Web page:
Similar to theater film and TV, Indians will most likely see some regulations to the today’s trending streaming space!
The country currently doesn’t have any guidelines for online streaming!
As the reports say, the leading players of streaming industry Netflix, Disney’s Hotstar, SonyLiv and Indian player Zee5 are chalking out plans with the Indian Government to bring a new self-regulation code for streaming content.
“We have had consultations with platforms like Netflix and Zee5 on this issue and the common consensus is that it [streaming] is an emerging area which is taking place on the internet and hence the old frameworks for print, film and TV should not be applied here and that there should be a different treatment,” the I&B Additional Secretary Atul Tiwari said in a statement.
A session titled ‘The New Matrix of OTT Business’, part of the Film Bazaar event in Goa, formed a stage for this discussion, giving more insights on how the code is being implemented.
“Principally, we want to give the freedom to the creative producers to create the kind of content that they want to create and at the same time, give freedom to people to consume that content. There should be freedom on both sides.” Aashish Singh, Netflix India Director-Original Film, said in a statement.
To a question if they will have separate regulations at international and national levels, Singh said, “I don’t have a clear-cut answer yet because the code is still being evolved between all the platforms.”
He, however, added that they will continue to welcome the creative producers on giving the content of their choice, as of now.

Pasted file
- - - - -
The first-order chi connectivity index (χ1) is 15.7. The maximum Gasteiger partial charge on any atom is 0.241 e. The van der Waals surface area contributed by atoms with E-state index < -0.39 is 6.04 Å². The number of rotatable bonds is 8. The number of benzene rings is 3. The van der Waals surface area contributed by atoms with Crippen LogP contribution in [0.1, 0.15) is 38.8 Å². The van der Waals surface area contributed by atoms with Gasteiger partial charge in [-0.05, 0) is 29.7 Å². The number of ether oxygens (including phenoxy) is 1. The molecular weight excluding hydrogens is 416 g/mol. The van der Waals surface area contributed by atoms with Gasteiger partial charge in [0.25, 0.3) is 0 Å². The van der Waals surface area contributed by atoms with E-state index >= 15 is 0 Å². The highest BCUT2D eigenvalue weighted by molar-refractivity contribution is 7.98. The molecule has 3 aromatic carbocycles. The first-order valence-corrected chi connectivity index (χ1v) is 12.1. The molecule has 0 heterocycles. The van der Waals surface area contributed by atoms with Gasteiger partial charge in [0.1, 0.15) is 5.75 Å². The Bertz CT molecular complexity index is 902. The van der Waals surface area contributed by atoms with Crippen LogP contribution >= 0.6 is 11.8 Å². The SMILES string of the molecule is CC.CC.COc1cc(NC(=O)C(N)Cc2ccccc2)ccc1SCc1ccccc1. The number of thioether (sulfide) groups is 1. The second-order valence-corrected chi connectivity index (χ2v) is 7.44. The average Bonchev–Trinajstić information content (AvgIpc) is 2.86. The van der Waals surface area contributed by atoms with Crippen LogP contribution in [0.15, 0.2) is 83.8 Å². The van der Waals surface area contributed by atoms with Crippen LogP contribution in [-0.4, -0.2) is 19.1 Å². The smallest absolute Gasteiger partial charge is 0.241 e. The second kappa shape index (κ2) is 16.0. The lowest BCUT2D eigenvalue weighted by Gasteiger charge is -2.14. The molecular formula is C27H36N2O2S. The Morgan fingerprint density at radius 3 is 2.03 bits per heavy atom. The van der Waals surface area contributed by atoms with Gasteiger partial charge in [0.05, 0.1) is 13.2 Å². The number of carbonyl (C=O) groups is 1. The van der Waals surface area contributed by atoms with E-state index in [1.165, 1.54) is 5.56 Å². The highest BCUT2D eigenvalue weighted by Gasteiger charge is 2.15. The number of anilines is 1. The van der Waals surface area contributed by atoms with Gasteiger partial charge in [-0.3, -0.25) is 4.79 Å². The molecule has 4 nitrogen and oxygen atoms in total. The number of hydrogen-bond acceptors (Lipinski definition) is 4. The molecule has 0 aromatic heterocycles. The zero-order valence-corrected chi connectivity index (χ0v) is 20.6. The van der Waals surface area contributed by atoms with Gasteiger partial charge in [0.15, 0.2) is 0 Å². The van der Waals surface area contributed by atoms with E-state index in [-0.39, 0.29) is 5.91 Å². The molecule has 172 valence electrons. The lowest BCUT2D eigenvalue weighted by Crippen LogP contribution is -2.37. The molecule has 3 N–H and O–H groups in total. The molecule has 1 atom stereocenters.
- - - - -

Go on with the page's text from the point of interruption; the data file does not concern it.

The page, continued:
Meanwhile, Zee5 Program Head Aparna Acharekar said the government is not going aggressive about this and is very encouraging.
“Have been very encouraging and unlike what we feared how they would be… they don’t want to be regressive at all. Just want us to respect the law of the land which all of us as OTT platforms are happy about. We have had a lot of sessions and hopefully, something positive will come out for the industry,” she said about their ongoing negotiations with the Indian Government.
However, Tiwari cautions that the code should not be curtailing creative freedom.
“Because India is poised to be a big center for content creation. These are the factors which should keep the government and OTT platforms on the same wavelength and the ethos on which to formulate the regulations,” Tiwari adds.
On audience question to their content policies relating to political or religion, Singh clarified, “if it is political, we stay out of it for sure. And if it upsets any religious sentiment, we stay out of that too, and that is our clear mandate. In terms of discrimination, it is very subjective, so it depends on how the story is told by the talent as there are always two sides to a story.”
In their first proposal of the code in January 2019, the OTT platforms prohibited any content that:
- Represents a child engaged in real or simulated sexual activities, or any representation of the sexual parts of a child for primarily sexual purposes
- Deliberately and maliciously disrespects the national emblem or national flag
- Deliberately and maliciously intends to outrage religious sentiments of any class, section or community
- Deliberately and maliciously promotes or encourages terrorism and other forms of violence against the state (of India) or its institutions
However, the government and the OTT players are likely to have more rounds of discussions to outline the code, finally.
That was also the first time when Netflix signed such code in a country after facing allegations on its content in its first Indian original Sacred Games.